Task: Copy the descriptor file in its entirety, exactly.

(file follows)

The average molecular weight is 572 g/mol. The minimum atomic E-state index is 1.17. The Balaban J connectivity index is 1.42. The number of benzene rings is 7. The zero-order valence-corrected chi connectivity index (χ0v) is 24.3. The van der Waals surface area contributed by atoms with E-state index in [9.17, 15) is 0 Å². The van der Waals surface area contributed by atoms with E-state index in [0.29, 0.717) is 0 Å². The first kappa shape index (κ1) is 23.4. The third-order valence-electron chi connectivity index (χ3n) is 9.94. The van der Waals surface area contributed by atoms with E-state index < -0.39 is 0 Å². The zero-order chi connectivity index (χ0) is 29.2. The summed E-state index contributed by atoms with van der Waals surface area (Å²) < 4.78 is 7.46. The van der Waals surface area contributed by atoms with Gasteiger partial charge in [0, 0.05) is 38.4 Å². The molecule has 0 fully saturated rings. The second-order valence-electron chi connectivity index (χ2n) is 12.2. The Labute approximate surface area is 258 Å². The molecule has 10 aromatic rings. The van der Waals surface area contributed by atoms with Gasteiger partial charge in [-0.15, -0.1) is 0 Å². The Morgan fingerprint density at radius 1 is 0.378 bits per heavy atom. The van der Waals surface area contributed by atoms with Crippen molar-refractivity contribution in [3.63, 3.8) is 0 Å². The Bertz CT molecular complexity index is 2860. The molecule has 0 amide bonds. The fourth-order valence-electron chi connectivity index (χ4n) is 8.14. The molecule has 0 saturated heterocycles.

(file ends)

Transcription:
The average molecular weight is 572 g/mol. The minimum atomic E-state index is 1.17. The Balaban J connectivity index is 1.42. The number of benzene rings is 7. The zero-order valence-corrected chi connectivity index (χ0v) is 24.3. The van der Waals surface area contributed by atoms with E-state index in [9.17, 15) is 0 Å². The van der Waals surface area contributed by atoms with E-state index in [0.29, 0.717) is 0 Å². The first kappa shape index (κ1) is 23.4. The third-order valence-electron chi connectivity index (χ3n) is 9.94. The van der Waals surface area contributed by atoms with E-state index < -0.39 is 0 Å². The zero-order chi connectivity index (χ0) is 29.2. The summed E-state index contributed by atoms with van der Waals surface area (Å²) < 4.78 is 7.46. The van der Waals surface area contributed by atoms with Gasteiger partial charge in [0, 0.05) is 38.4 Å². The molecule has 0 fully saturated rings. The second-order valence-electron chi connectivity index (χ2n) is 12.2. The Labute approximate surface area is 258 Å². The molecule has 10 aromatic rings. The van der Waals surface area contributed by atoms with Gasteiger partial charge in [-0.15, -0.1) is 0 Å². The Morgan fingerprint density at radius 1 is 0.378 bits per heavy atom. The van der Waals surface area contributed by atoms with Crippen molar-refractivity contribution in [3.63, 3.8) is 0 Å². The Bertz CT molecular complexity index is 2860. The molecule has 0 amide bonds. The fourth-order valence-electron chi connectivity index (χ4n) is 8.14. The molecule has 0 saturated heterocycles.